There's a comforting familiarity to "Made of Rain," the Psychedelic Furs' excellent new release and their first studio album in 29 years.
The British band made a splash in the mid-'80s with alternative radio hits like "Pretty In Pink," "Love My Way" and "Heartbreak Beat" before disbanding for nearly a decade. After some side projects, they returned to the concert circuit in 2000 and issued a 2001 live album with a new studio track.
Until now, 1991's "World Outside" was the last in a series of studio efforts with many more peaks than valleys, so getting back to recording after such a long a break could have presented the Furs with numerous risks and obstacles, especially how or if to update their sound for this new phase.
Fortunately, and, considering their catalog, even expectedly, "Made of Rain" is immediately recognizable as the work of the Butler brothers' band, with Richard singing as good as ever and Tim's bass underpinning their intense melodicism and packed arrangements.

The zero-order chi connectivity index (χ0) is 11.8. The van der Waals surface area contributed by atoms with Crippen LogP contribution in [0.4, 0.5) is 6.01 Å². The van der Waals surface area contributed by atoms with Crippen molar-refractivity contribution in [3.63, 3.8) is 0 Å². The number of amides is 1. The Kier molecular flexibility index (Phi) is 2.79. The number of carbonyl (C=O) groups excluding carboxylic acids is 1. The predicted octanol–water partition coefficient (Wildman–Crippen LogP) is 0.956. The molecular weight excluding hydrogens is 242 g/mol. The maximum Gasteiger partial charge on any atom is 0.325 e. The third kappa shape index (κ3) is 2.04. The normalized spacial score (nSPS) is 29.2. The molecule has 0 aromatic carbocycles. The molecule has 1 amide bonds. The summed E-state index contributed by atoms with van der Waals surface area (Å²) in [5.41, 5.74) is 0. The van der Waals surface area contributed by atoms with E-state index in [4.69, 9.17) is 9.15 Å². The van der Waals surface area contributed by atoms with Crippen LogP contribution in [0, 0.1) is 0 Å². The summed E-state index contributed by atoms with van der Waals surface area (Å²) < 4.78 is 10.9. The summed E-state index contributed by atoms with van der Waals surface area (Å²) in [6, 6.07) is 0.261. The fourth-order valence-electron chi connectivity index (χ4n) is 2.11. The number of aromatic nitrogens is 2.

While master guitarist John Ashton from the band's classic era is not back, Rich Good has over a decade's worth of experience in the Furs and his layers of strums are a big part of the sonic continuity, as are Mars Williams' saxophone, Amanda Kramer's keyboards and Paul Garisto's drumming.
Songs like the intense "The Boy Who Invented Rock & Roll," the dramatically alienated "No-One" and the desperate but romantic "Hide the Medicine" are all worthy of inclusion on the Furs' next greatest hits selection.
The Butlers' David Bowie influence is still in happy evidence, too, like on "Wrong Train" and its modern inconveniences, while the inconclusive finality of "Turn Your Back On Me" echoes Bowie's "The Next Day" 2013 comeback.
Once live concerts return, it's possible fans will want to hear the '80s songs first, but those from "Made of Rain" will fit right in on any of the Psychedelic Furs' setlists.